For something a little bit different, and perhaps interesting to those who visit us from outside Australia or North America.

Australia is a large country, with a smallish population (80% or so desert in fact - the continent most like us in terrain is probably Africa). There are railways, but they are only economical for high traffic routes.

What we do use in the sparsely populated interior is road trains (and even near the main cities you'll see plenty of B-doubles). The smallest rig which will pay it's way doing 'interstate' is a semi usually consisting of a bogie drive prime mover and tri-axle trailer - 22 wheels in all. The US standard is an 18-wheeler.

We call the drivers 'Truckies' (as opposed to the US 'Trucker') and they have a thriving industry - you could probably more term it a subculture actually.

More here, here, and here.

New blog listing - 'Labor Watch!'.

You will see listed on the 'Blog Roll', a new site; 'Labor Watch', which has as it's aim;
"The Federal Election held on 24th November, 2007 was won by the Rudd led Australian Labor Party(ALP). This gave Australia wall to wall governments where the only Liberal in a position of power, is the Lord Mayor of Brisbane which is stacked by the ALP. The role of "Labor Watch!" is to monitor the wall to wall Labor Government to hold them responsible for their mismanagement.".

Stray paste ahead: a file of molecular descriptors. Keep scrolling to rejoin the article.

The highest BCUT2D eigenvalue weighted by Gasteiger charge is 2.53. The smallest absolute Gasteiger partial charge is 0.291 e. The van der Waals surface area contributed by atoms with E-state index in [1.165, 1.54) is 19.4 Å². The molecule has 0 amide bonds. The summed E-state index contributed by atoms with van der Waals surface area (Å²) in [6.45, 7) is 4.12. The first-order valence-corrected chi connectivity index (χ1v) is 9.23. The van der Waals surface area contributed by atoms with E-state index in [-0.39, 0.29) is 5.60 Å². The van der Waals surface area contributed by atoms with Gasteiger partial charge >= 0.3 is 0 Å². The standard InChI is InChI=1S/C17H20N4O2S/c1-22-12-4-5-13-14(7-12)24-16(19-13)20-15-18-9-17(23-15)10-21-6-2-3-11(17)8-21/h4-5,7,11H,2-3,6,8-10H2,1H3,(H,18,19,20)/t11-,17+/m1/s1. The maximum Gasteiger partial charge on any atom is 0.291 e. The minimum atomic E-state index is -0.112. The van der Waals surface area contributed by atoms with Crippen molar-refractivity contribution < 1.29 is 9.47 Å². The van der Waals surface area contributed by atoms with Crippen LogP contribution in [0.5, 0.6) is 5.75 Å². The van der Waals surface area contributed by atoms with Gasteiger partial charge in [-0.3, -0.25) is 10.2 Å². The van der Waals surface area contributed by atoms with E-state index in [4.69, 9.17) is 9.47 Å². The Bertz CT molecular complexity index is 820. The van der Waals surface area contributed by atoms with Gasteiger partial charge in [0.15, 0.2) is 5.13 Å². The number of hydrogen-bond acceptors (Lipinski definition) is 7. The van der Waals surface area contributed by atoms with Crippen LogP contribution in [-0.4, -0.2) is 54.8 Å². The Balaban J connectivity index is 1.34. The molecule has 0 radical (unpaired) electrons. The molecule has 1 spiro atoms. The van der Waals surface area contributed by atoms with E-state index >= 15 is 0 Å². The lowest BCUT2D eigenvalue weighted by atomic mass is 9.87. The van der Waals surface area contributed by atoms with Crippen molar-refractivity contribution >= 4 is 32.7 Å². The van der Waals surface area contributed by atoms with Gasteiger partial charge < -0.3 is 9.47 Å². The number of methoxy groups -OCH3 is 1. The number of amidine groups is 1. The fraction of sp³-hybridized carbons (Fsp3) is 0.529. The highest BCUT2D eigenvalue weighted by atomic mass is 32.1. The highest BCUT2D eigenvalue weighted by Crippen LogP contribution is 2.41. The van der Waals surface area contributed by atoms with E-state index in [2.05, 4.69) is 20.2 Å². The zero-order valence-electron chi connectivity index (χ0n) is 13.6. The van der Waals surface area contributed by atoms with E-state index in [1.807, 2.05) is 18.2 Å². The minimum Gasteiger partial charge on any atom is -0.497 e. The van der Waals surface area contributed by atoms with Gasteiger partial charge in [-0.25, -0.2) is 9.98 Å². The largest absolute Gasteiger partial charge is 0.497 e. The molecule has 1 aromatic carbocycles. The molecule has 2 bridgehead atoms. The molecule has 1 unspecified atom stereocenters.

Whatever your political leanings, I believe that scrutiny and questioning of politicians and parties is a healthy thing.

A pity we don't have more of the tools of Direct Democracy to 'keep the bastards honest'. Specifically Initiative and Recall (we have Referendum). (And a better 4th estate - the media - to aid transparency in the political process whilst we are at it).

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Tuesday, December 18, 2007

And so, this is Christmas....

A week to Christmas. And a special day for my wife Tracey and I. Our Anniversary. We have been married 19 years. (And I'd do it again. She's a good egg is my Trace).
"Come, grow old with me,
The best is yet to be"
(Attributed to Robert Browning).
Peter (Worldman), one of nature's true gentlemen made a lovely post here and said some very nice things to each of his network of friends in the blogosphere. So Thank You Peter and I wish you the Best for the Season.

Merry Christmas and a Happy New Year to All :-)

Sunday, December 16, 2007

Global Warming and the Stefan-Boltzmann equation.

Following on from this post, I ran across a pointer here to this article from these folk.

The article is titled; Dishonest Political Tampering with the Science on Global Warming [Christopher Monckton].

"As a contributor to the IPCC's 2007 report, I share the Nobel Peace Prize with Al Gore. Yet I and many of my peers in the British House of Lords - through our hereditary element the most independent-minded of lawmakers - profoundly disagree on fundamental scientific grounds with both the IPCC and my co-laureate's alarmist movie An Inconvenient Truth..."

"...At the very heart of the IPCC's calculations lurks an error more serious than any of these. The IPCC says: "The CO2 radiative forcing increased by 20 percent during the last 10 years (1995-2005)." Radiative forcing quantifies increases in radiant energy in the atmosphere, and hence in temperature. The atmospheric concentration of CO2 in 1995 was 360 parts per million. In 2005 it was just 5percent higher, at 378 ppm. But each additional molecule of CO2 in the air causes a smaller radiant-energy increase than its predecessor. So the true increase in radiative forcing was 1 percent, not 20 percent. The IPCC has exaggerated the CO2 effect 20-fold.